MMDA: Provincial buses only cause 5% of Metro Manila traffic

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Metro Manila (CNN Philippines, April 22) — The Metro Manila Development Authority (MMDA) admitted that provincial buses can only be blamed for a small fraction of the traffic in the metro, amid the dry run of the provincial bus ban.

'Yung provincial bus, napakaliit ng percentage na 'yan ang cause of traffic. Siguro nasa five percent lang 'yan eh ng total traffic. Kaya lang we need to start from somewhere,” MMDA General Manager Jojo Garcia told CNN Philippines’ The Source on Monday.

[Translation: Provincial buses only account for a very small percentage of traffic. Maybe just around five percent of the total traffic. But we need to start from somewhere.]

The MMDA is testing a ban on provincial buses entering Metro Manila to ease traffic congestion in the region, which is estimated to cost billions daily. It eyes full implemention within the next two months.

Once in full force, provincial buses from the south can only unload at the temporary terminal in Santa Rosa, Laguna, while provincial buses from the north can only unload at the temporary terminal in Valenzuela City.

For now, provincial buses can still enter Metro Manila, but the MMDA is encouraging them to pass by the terminals to get a feel of the new scheme. However, as of 10 a.m., only one bus has volunteered to pass through an interim terminal.

The interim terminal in Valenzuela would not open for a dry run until May 15, as some issues are still being addressed, Valenzuela City Mayor Rex Gatchalian told CNN Philippines.

Gatchalian said the Valenzuela local government wants the Land Transportation Franchise Regulatory Board (LTFRB) to first certify that the interim terminal passes their standard and to issue provisional franchises to buses, jeeps and UV Express units to ensure that there are enough modes of transportation from there to the rest of Metro Manila.

He added that the local government also wants the North Luzon Expressway (NLEX) to open another entry away from the main roads of Valenzuela to avoid traffic congestion in the city.

Gatchalian said the LTFRB and the NLEX management have agreed to their conditions. All these will be met by the time the interim terminal opensfor a dry run in May, he added.

“I will not agree to the dry run period unless these three requirements are met,” Gatchalian said. “We don’t want the commuting public to be hassled because these requirements are not in place.”

Garcia said the provincial bus ban is different from the "no loading, no unloading policy" along EDSA, where provincial buses can only unload passengers in terminals. He said that although this has always been in place, it was not strictly implemented.

Masasanay rin ‘yan, ‘yung tao. Nasanay sa mali eh. Nasanay sa walang disiplina. Nasanay sa kung saan-saan bumababa. Tinatama lang natin,” Garcia said.

[Translation: The people will get used to it. They got used to doing the wrong thing. They got used to having no discipline. They got used to alighting anywhere they want to. We’re just correcting it.]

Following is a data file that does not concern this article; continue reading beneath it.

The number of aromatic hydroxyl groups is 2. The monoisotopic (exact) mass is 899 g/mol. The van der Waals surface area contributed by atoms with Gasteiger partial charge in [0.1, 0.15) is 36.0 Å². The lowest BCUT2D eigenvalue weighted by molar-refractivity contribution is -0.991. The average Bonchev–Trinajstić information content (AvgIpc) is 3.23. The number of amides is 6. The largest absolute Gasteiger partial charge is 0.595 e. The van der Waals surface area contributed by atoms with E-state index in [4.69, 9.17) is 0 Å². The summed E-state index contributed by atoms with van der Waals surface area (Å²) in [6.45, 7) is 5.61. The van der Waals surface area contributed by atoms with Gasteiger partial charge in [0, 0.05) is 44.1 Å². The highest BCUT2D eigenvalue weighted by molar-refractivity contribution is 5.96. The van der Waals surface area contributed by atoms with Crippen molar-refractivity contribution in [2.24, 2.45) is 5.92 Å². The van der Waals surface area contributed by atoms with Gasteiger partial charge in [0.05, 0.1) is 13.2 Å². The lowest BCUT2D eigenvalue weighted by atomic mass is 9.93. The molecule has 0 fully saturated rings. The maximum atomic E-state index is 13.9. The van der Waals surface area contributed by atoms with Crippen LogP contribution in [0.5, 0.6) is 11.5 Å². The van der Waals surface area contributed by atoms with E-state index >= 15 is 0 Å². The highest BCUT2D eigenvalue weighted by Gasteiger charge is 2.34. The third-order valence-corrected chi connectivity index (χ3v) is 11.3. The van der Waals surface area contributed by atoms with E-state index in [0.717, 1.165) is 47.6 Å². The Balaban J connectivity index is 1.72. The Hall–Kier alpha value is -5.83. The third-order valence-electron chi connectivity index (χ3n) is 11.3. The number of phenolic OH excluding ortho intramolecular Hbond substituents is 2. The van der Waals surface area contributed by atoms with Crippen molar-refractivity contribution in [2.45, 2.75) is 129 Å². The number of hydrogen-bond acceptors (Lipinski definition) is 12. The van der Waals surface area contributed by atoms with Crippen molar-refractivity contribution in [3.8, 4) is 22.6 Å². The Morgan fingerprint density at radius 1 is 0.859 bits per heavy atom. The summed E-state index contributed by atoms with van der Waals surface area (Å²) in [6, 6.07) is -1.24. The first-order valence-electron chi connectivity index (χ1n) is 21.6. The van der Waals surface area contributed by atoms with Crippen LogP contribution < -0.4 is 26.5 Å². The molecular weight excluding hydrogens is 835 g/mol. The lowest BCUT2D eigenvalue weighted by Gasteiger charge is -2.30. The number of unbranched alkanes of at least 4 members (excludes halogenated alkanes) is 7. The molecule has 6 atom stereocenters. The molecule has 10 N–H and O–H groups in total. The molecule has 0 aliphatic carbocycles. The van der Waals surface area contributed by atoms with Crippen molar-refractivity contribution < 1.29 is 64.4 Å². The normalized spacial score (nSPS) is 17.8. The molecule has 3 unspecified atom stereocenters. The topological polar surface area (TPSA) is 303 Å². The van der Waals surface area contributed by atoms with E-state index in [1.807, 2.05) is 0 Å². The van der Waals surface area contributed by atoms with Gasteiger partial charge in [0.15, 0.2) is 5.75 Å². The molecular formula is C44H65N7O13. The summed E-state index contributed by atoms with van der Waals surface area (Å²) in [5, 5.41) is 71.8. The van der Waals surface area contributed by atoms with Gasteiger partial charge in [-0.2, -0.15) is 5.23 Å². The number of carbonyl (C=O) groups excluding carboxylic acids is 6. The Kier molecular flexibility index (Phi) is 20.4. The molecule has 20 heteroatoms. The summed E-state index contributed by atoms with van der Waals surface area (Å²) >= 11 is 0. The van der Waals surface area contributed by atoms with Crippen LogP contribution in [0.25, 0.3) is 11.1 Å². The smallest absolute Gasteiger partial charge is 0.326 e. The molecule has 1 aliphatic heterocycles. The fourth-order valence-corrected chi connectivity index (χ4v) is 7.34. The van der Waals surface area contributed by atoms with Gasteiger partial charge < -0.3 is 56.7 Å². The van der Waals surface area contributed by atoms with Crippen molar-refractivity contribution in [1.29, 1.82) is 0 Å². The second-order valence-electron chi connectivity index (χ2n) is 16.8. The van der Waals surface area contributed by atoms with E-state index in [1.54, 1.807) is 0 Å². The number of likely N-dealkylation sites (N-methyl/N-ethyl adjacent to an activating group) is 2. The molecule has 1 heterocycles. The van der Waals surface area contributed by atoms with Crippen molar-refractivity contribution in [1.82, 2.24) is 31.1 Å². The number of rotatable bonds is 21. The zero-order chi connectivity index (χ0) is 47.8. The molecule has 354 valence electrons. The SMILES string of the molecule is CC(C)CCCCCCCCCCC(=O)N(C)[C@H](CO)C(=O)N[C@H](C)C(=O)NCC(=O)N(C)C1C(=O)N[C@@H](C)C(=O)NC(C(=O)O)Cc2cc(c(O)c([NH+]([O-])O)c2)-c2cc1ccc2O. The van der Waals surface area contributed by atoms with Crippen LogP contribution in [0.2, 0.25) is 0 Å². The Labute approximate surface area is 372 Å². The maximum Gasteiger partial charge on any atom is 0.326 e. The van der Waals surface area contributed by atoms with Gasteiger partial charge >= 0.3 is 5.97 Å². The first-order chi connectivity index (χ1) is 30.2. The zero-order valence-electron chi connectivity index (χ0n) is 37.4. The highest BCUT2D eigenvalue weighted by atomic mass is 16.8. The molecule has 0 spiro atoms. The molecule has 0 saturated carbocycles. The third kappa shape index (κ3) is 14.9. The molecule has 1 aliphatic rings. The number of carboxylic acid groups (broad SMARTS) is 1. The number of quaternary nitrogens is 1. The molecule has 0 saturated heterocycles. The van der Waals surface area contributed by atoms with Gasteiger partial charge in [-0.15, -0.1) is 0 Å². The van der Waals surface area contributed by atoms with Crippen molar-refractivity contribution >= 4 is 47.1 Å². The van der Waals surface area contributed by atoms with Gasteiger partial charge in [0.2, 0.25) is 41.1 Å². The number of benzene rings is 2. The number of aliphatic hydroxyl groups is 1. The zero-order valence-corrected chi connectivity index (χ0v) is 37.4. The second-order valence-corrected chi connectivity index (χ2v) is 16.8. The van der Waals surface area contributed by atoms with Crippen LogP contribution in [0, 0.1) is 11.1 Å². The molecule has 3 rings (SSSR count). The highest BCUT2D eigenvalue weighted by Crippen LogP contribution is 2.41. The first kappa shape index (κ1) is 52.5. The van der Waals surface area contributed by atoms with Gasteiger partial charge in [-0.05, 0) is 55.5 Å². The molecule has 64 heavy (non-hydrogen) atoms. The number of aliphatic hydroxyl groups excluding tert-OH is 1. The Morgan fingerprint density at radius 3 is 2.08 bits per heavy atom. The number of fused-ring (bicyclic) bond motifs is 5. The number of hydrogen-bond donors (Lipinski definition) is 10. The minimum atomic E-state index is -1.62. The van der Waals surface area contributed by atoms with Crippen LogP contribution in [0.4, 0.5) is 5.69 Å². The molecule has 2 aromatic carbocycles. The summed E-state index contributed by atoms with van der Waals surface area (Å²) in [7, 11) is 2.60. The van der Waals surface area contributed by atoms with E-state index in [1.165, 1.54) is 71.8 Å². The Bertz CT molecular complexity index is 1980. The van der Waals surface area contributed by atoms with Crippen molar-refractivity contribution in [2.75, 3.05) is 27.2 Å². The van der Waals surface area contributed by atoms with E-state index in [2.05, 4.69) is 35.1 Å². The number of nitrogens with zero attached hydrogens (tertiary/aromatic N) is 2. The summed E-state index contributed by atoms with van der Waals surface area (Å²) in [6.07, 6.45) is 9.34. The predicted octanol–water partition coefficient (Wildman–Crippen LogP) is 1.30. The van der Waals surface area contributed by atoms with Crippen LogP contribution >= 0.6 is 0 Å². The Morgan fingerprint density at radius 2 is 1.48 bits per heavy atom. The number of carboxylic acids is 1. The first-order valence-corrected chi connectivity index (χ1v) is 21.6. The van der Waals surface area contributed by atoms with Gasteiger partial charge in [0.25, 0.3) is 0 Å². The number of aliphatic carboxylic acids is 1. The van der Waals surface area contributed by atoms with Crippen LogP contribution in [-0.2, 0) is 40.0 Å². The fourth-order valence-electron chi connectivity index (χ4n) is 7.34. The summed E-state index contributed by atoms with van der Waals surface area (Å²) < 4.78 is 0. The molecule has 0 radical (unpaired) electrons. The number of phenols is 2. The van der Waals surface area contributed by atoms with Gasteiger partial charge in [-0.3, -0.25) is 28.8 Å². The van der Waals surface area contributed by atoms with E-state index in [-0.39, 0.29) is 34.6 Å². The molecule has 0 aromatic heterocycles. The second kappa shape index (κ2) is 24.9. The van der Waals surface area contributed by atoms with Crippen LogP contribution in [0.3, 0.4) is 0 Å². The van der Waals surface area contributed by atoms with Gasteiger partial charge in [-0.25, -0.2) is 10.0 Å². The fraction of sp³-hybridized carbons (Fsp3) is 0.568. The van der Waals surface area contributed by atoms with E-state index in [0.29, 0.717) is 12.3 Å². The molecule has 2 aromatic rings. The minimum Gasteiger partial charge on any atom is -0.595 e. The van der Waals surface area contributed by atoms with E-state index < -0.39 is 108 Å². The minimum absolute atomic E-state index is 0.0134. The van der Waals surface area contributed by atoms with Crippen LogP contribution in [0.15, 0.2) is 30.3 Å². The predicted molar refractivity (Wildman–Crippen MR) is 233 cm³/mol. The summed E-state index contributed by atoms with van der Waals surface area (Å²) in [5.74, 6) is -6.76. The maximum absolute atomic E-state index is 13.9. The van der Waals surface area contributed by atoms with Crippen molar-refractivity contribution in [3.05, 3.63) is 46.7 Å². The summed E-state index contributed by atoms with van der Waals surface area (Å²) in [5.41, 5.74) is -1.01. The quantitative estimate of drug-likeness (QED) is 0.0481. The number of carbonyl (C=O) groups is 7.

Bus ban can be pushed back

However, the policy has raised eyebrows among some commuters and lawmakers, who have decried it as inconvenient and even anti-poor.

“Ito’y talagang pahirap at karagdagang gastos, inconvenience at stress sa ating mga mananakay … Ito’y hindi pinagaralan at basta lang ipapasa ‘yung burden at pahirap doon sa mga galing sa probinsya,” said AKO BICOL party-list Rep. Alfredo Garbin, one of the authors of a House resolution calling on the MMDA to reconsider the provincial bus ban.

[Translation: This is a burden and an additional expense, inconvenience and stress for our commuters ... This was not studied and just places the burden on those who hail from the provinces.]

Garbin added that traffic congestion would not be solved by removing provincial buses, but by implementing traffic rules and regulations along EDSA and by providing mass transportation to commuters, like buses.

But Garcia said the measure, which has been given the nod by the Metro Manila Council composed of the region’s mayors, is not aimed at making commuting harder – even if he admitted that it will burden some commuters.

Garcia also said the eventual ban will ease traffic along the yellow bus lanes on EDSA, compensating for the additional travel time expected by provincial commuters as they would have to transfer from one bus to another.

He added that they are working with the Land Transportation Franchise Regulatory Board to extend the routes of city buses to Santa Rosa, Laguna and to ensure that bus fares would not shoot up.

However, Garcia clarified that the bus ban is not all green and go. “Kaya nga may dry run. Kapag nakita naming sakit ng ulo, walang sistema, pwede naman naming iusod ‘yan eh,” he said. Garcia said they are looking at mid-May or June this year to fully implement the system.

[Translation: That’s why there’s a dry run. If we see that it’s just a headache, if there’s no system, we can push it back.]

The MMDA also faces the challenge of closing down provincial bus terminals in Metro Manila, which would require the cancellation of their business permits issued by local government units.

The MMDA has previously attempted to ban provincial buses from plying along EDSA, but has repeatedly suspended it.